Configuring Your Hardware

When you have read the release notes, click Next and you will be asked to configure your hardware (see Figure 1-31). The YaST installer and the YaST system configuration manager run the same modules to configure hardware.

FIGURE 1-31

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Configuring the Graphics

In almost all cases, YaST will set up the X Window system automatically in such a way that it is usable with a sensible resolution. This is a far cry from the situation in the early days of Linux when setting up your own combination of graphics card and monitor to work correctly was sometimes a significant challenge.

However, if you need to change the configuration, you can select both graphics cards and monitors under "Graphics Cards'' and then select the screen resolution you want.

To change your monitor configuration from what YaST detected, click "Monitor" below "Graphics Cards.'' You are presented with a list of available monitors from which you can choose (see Figure 1-32).

FIGURE 1-32

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If your specific monitor is listed in the vendor list, select it. If not, choose either LCD (for laptop or flatscreen monitors) or VESA (for CRT monitors). It is usually a safe bet that a resolution of 1024 x 768 will be supported by your monitor.

Every Linux book and piece of documentation on X Windows configuration has a disclaimer about configuring your graphics system. This book is no different because there are real dangers if you set up your monitor incorrectly. Because the graphics card drives the monitor, it is imperative that you either configure the graphics system with standard lower settings, or take a look in the documentation that came with both your monitor and your graphics card and figure out the correct settings for them. Sax2 comes with well-defined Video Electronics Standards Association (VESA) settings for general setup and also specific configurations from the major manufacturers of graphics systems. The remainder of this section discusses a low-specification graphics setup that should be safe for most people. However, you really should know how hard you can push your system so as not to damage your monitor by overdriving what your graphics card gives to it. Most of today's monitors have built-in settings to protect against hardware damage, but you should be especially careful when configuring the X Window system on an older monitor.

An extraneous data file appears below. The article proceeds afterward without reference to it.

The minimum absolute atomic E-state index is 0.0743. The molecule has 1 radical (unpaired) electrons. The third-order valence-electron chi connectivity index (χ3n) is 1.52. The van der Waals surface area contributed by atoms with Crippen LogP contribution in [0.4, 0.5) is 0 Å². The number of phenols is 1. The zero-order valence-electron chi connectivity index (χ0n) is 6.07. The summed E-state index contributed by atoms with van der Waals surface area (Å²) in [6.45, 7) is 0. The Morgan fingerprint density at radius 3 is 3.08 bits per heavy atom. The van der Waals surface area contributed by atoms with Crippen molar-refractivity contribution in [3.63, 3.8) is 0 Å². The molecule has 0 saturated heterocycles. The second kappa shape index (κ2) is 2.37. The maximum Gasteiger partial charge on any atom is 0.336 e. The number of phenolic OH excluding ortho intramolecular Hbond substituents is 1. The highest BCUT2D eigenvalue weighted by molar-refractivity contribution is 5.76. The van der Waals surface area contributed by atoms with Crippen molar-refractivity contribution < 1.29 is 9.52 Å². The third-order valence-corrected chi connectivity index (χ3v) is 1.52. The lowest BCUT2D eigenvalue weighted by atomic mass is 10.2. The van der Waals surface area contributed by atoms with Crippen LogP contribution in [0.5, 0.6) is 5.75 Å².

Configuring Your Sound Card

YaST will detect the sound card and will set it up automatically. During a standard installation, you are not required to intervene in this process; it just happens. In almost all cases, that is all you need to know. The rest of this section concerns what you can do after installation if it turns out that sound was not configured correctly during the installation.

After the installation is complete, confirm that sound is working by attempting to play a music CD or music file (for example, an MP3 file using the amarok or banshee sound player programs). If you don't hear sound at this stage, first check the physical connection to the speakers. Then (if you are using KDE) check that the KDE volume control is at a sensible setting and not disabled or turned down to zero. In the unlikely event that sound still fails to work, you can rerun the YaST sound module in expert mode. The sound module is found in YaST's Hardware section. You will find three possible setup modes:

■ Quick automatic setup: This is the default and is the one that is used during installation.

■ Normal setup: This enables you to test the sound card. There is a volume control and a test button. When you have set the volume, a test sound is played when you press test.

■ More detailed installation of sound cards: If you choose this option, you are taken to a screen where you can set any configurable options for the particular sound card that has been detected. Depending on the particular card, these may include settings to enable a joystick and MPU (midi processing unit) port settings.

If even experimentation with the detailed installation options fails, you can try the low-level alsaconf program. As root, type alsaconf to start the program. It is a text-based program that, in fact, provides the back end for YaST's sound configuration module. Running it standalone, however, gives you the opportunity to use its command-line options, including alsaconf - l, which writes a log file to /tmp/alsaconf.log that may give a clue as to the problem.

vThe ALSA (Advanced Linux Sound Architecture) home page can be found at

www.alsa-project.org. This is the best place to start if you have any difficulties with configuration of sound on Linux.

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